Snacks between sessions were also very limited, you basically had to know which small area would be set up with a canteen trolley which would be cleared within a minute or two.


The wireless was equal only to the food in terms of its sheer disappointment. I know that providing stable wireless connectivity for 23,000 attendees each of which with probably 2-3 devices is no easy task, but ping responses in the thousands and drop offs are not something I would have expected from a conference of this scale and given the amount of revenue generated. It didn’t improve throughout the week and I believe speakers also had their own issues although they had access to a separate network.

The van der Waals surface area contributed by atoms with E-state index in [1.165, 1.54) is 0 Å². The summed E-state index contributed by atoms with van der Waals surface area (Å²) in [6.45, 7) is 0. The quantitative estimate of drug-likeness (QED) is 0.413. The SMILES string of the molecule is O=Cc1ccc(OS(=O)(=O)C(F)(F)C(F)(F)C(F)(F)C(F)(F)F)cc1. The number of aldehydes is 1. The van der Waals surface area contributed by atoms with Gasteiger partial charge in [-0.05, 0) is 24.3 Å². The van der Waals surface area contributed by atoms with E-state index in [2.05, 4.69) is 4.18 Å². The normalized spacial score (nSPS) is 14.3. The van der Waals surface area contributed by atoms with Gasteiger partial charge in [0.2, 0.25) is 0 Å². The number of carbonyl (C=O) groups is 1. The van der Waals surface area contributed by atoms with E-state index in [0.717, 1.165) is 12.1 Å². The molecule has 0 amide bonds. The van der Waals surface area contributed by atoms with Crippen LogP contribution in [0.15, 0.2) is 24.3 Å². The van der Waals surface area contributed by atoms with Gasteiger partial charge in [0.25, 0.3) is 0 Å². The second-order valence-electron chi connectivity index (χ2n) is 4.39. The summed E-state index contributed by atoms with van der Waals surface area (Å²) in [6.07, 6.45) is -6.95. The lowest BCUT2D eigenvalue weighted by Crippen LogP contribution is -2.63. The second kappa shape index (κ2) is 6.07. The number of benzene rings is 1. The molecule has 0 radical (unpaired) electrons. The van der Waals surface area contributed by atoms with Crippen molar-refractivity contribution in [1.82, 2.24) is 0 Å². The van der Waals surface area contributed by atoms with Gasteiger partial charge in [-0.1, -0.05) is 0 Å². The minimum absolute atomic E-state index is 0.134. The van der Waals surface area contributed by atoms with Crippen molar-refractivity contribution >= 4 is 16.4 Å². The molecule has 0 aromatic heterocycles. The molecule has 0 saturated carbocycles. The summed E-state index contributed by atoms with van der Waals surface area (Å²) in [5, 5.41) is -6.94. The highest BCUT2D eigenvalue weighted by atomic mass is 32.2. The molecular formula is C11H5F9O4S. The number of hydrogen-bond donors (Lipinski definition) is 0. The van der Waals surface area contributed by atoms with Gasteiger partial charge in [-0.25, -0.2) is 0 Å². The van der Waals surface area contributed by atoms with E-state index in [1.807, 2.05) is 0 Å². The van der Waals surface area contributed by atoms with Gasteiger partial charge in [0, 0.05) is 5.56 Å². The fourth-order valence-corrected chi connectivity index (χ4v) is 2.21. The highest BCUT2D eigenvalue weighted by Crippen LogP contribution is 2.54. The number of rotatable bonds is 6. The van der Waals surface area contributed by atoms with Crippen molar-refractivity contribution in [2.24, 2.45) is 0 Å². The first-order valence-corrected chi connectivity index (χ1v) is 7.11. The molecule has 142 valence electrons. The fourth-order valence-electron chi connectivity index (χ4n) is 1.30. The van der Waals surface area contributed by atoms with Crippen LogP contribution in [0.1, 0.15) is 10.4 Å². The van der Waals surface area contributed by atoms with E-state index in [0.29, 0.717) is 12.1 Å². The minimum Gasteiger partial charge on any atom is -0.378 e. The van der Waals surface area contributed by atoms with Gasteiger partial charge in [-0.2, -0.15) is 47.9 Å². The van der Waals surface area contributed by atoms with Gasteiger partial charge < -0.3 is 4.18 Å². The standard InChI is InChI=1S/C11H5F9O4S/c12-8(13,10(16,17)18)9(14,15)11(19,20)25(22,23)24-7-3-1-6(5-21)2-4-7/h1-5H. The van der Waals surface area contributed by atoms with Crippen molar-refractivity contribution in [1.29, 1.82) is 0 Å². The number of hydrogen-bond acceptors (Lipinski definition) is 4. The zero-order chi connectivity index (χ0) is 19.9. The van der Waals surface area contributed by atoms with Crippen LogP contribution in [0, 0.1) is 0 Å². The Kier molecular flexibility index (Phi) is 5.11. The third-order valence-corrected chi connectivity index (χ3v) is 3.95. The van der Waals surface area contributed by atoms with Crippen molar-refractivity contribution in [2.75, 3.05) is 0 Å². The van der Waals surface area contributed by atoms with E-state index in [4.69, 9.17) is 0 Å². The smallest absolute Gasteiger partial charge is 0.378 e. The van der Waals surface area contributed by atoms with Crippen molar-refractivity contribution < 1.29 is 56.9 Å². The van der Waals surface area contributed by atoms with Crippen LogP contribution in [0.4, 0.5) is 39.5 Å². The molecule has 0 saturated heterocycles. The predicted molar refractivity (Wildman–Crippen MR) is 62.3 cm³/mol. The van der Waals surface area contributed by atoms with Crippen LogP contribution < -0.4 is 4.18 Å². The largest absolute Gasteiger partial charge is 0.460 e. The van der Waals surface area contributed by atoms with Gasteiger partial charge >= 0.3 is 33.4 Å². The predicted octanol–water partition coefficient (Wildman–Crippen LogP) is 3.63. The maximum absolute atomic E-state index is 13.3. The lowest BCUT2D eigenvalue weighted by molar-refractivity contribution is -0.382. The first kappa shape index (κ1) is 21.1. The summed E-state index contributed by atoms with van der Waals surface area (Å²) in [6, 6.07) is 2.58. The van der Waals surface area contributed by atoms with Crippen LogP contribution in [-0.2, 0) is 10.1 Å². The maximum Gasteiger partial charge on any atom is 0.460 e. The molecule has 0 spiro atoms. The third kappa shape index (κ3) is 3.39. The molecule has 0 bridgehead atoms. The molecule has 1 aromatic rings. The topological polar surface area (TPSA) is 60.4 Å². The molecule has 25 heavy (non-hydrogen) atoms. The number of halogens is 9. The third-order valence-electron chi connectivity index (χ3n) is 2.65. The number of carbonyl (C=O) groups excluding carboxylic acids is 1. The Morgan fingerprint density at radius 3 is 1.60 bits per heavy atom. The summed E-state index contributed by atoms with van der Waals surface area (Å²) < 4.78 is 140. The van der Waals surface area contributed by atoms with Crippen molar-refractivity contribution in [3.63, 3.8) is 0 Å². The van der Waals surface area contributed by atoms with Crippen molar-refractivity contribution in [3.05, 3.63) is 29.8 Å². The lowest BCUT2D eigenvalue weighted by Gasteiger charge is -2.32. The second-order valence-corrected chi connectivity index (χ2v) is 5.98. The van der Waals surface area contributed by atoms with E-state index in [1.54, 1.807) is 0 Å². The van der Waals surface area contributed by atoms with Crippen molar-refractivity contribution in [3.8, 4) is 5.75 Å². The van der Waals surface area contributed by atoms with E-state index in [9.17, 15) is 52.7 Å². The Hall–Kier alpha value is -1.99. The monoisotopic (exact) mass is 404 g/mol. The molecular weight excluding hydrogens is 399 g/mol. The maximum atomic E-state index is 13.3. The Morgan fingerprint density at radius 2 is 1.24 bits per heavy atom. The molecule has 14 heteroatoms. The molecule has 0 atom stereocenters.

It was great to meet up with some of my friends from twitter and also make new friends along the way. The likeminded individuals that form connections at these conferences is a priceless part of the experience, as is often the case that challenges faced by you in your role have often a solution which can be shared by interacting with the right people. Ignite provides the perfect forum for these connections to be made.


I can’t say enough good things about this city, there was so many things to do I don’t think I got to go to half the places I had wanted to during my stay. The food was incredible in every place I tried, from steak to Indian and everything in between, and I am also now a fan of Goose Island beer :). The signature bar at the John Hancock tower provided probably the best views from a bar in the city and thanks to the Disney Store I received a very warm welcome home by my two girls.